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 Probability Old Exam P Forum

#1
11-14-2017, 03:39 PM
 Nagsinde2002 SOA Join Date: May 2017 College: University of Wisconsin - Madison (1st year) Posts: 20
Help Needed with these Problems

I am stuck on how to solve these problems. If someone can help me, that would be greatly appreciated.

1) Suppose that X and Y are independent continuous random variables
with density functions fX and fY . Let T = min(X, Y ) and V = max(X, Y ).
Find the marginal density functions fT of T and fV of V.

I know that I should find the CDF of T and V and differentiate those to give me my marginal density functions, but how do I calculate the CDF of T and V?

2) Let 0 < p < 1 and 0 < r < 1 with p not being equal to r. You repeat a trial with success probability p until you see the first success. I repeat a trial with success probability r until I see the first success. All the trials are independent of each other.

a)What is the probability that you and I performed the same number of trials?
b) Let Z be the total number of trials you and I performed altogether. Find the possible values and the probability mass function of Z.

3) Let X and Y be independent exponential random variables with
parameter 1.

(a) Calculate the probability P(Y ≥ X ≥ 2).
(b) Find the density function of the random variable X − Y .

Sorry for this long post, but hopefully someone can help me with these problems.
#2
11-14-2017, 03:41 PM
 NormalDan Member CAS Join Date: Dec 2016 Location: NJ Posts: 6,847

Why not show what you've got thus far with your specific questions. People won't just solve them for you.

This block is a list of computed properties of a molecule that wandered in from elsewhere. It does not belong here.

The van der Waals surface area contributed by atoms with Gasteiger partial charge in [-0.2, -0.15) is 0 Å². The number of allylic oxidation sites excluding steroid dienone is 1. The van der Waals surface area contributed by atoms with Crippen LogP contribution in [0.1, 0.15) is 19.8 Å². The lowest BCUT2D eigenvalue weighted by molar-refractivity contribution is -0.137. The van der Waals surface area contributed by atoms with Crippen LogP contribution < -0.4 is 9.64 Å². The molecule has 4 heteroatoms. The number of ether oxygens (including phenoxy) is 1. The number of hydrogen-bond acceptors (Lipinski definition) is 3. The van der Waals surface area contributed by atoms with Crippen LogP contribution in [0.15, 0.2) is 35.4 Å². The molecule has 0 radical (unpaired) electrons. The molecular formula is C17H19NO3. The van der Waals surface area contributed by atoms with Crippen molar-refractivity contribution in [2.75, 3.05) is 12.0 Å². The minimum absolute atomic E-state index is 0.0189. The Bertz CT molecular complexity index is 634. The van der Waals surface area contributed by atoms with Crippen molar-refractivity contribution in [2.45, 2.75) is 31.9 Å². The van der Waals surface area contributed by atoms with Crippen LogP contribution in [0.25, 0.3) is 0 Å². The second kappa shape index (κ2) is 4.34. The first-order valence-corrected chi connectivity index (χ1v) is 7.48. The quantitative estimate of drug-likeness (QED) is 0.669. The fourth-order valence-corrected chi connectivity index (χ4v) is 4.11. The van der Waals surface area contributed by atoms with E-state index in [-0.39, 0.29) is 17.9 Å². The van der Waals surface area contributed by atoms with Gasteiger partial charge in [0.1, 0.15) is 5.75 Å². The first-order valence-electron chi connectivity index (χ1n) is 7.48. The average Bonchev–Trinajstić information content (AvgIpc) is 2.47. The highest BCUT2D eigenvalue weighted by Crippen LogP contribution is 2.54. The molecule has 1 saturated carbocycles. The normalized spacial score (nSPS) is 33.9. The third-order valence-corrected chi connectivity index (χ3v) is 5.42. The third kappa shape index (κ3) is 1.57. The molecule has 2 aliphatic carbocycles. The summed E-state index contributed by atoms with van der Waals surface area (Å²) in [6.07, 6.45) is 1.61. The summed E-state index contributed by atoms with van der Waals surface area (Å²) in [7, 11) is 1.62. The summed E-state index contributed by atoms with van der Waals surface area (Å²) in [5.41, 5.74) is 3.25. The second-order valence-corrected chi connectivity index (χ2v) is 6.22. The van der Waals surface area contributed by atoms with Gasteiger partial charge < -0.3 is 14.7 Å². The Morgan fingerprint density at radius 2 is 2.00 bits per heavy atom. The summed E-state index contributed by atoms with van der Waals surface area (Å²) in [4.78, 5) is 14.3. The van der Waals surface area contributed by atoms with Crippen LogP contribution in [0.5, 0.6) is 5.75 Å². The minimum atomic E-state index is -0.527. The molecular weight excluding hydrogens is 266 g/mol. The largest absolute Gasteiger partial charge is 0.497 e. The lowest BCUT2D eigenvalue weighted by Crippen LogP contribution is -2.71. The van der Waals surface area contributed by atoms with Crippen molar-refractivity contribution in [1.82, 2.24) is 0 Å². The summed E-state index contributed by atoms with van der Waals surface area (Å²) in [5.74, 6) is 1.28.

#3
11-17-2017, 03:47 PM
 Z3ta Member SOA Join Date: Sep 2015 Posts: 361

These look too hard for exam P. Where did you find them?

I will do #2 for you.

Let X be the number of trials until first success (w/ success probability p)
Let Y be the number of trials until first success (w/ success probability r)

(a)
\begin{align*}\sum_{i=1}^{\infty}P(X=i\text{ }\cap\text{ }Y=i)&=\sum_{i=1}^{\infty}P(X=i)P(Y=i) &&[\text{independence}]\\&=\sum_{i=1}^{\infty} (1-p)^{i-1}p(1-r)^{i-1}r\\
&=pr\sum_{i=1}^{\infty} (1-p)^{i-1}(1-r)^{i-1}\\
&=pr\sum_{i=0}^{\infty} (1-p)^{i}(1-r)^{i}\\
&=pr\sum_{i=0}^{\infty} ((1-p)(1-r))^{i}\\
&=pr\cdot \dfrac{1}{1-(1-p)(1-r)}\\
&=\dfrac{pr}{p+r-pr}
\end{align*}

(b) Let $z \geq 2$ be an integer.
\begin{align*}P(X+Y=z)=\sum_{i=1}^{z-1}P(X=i\text{ }\cap\text{ }Y=z-i)&=\sum_{i=1}^{z-1}P(X=i)P(Y=z-i) &&[\text{independence}]\\
&=\sum_{i=1}^{z-1}(1-p)^{i-1}p(1-r)^{z-i-1}r\\
&\vdots \\
&=\frac{pr\left((1-r)^{z}(1-p)+(1-p)^{z}(r-1)\right)}{(p-1) (r-1) (p-r)}
\end{align*}

unless I made a mistake somewhere...
(PMF is 0 if z is not an integer >=2)
#4
11-17-2017, 04:04 PM
 Academic Actuary Member Join Date: Sep 2009 Posts: 8,255

3a is just a double integral. Draw a picture. For 3b. here is a more general case:

http://www.math.wm.edu/~leemis/chart...ialLaplace.pdf